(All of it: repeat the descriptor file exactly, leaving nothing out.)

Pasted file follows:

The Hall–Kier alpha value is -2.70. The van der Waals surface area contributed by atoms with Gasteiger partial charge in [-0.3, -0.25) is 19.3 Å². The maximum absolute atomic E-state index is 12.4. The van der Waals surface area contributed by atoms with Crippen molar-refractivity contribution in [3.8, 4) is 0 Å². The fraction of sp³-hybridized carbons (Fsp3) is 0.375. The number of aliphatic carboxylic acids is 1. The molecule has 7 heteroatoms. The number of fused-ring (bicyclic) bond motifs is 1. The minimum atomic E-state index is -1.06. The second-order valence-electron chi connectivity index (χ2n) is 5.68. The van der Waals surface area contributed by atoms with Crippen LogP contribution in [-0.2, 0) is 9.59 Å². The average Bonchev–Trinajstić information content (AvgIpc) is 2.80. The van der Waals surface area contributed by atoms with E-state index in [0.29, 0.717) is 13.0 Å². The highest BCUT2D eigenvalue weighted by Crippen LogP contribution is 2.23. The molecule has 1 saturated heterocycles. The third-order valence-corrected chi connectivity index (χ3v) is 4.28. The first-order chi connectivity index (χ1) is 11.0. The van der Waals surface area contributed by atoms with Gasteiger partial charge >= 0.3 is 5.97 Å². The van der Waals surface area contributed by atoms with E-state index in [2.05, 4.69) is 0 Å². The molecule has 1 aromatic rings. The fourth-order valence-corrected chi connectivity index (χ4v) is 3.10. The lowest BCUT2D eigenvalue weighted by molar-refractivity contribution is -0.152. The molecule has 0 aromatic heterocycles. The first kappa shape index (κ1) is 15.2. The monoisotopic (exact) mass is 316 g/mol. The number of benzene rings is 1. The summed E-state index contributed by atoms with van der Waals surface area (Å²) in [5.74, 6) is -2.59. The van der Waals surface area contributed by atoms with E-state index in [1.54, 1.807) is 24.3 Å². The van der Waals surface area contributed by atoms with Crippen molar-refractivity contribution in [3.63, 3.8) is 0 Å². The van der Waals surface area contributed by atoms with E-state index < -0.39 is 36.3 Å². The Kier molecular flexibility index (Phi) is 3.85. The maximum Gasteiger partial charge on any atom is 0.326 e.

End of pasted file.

The Hall–Kier alpha value is -2.70. The van der Waals surface area contributed by atoms with Gasteiger partial charge in [-0.3, -0.25) is 19.3 Å². The maximum absolute atomic E-state index is 12.4. The van der Waals surface area contributed by atoms with Crippen molar-refractivity contribution in [3.8, 4) is 0 Å². The fraction of sp³-hybridized carbons (Fsp3) is 0.375. The number of aliphatic carboxylic acids is 1. The molecule has 7 heteroatoms. The number of fused-ring (bicyclic) bond motifs is 1. The minimum atomic E-state index is -1.06. The second-order valence-electron chi connectivity index (χ2n) is 5.68. The van der Waals surface area contributed by atoms with Crippen LogP contribution in [-0.2, 0) is 9.59 Å². The average Bonchev–Trinajstić information content (AvgIpc) is 2.80. The van der Waals surface area contributed by atoms with E-state index in [0.29, 0.717) is 13.0 Å². The highest BCUT2D eigenvalue weighted by Crippen LogP contribution is 2.23. The molecule has 1 saturated heterocycles. The third-order valence-corrected chi connectivity index (χ3v) is 4.28. The first-order chi connectivity index (χ1) is 11.0. The van der Waals surface area contributed by atoms with Gasteiger partial charge >= 0.3 is 5.97 Å². The van der Waals surface area contributed by atoms with E-state index in [2.05, 4.69) is 0 Å². The molecule has 1 aromatic rings. The fourth-order valence-corrected chi connectivity index (χ4v) is 3.10. The lowest BCUT2D eigenvalue weighted by molar-refractivity contribution is -0.152. The molecule has 0 aromatic heterocycles. The first kappa shape index (κ1) is 15.2. The monoisotopic (exact) mass is 316 g/mol. The number of benzene rings is 1. The summed E-state index contributed by atoms with van der Waals surface area (Å²) in [5.74, 6) is -2.59. The van der Waals surface area contributed by atoms with E-state index in [1.54, 1.807) is 24.3 Å². The van der Waals surface area contributed by atoms with Crippen molar-refractivity contribution in [3.63, 3.8) is 0 Å². The van der Waals surface area contributed by atoms with E-state index < -0.39 is 36.3 Å². The Kier molecular flexibility index (Phi) is 3.85. The maximum Gasteiger partial charge on any atom is 0.326 e.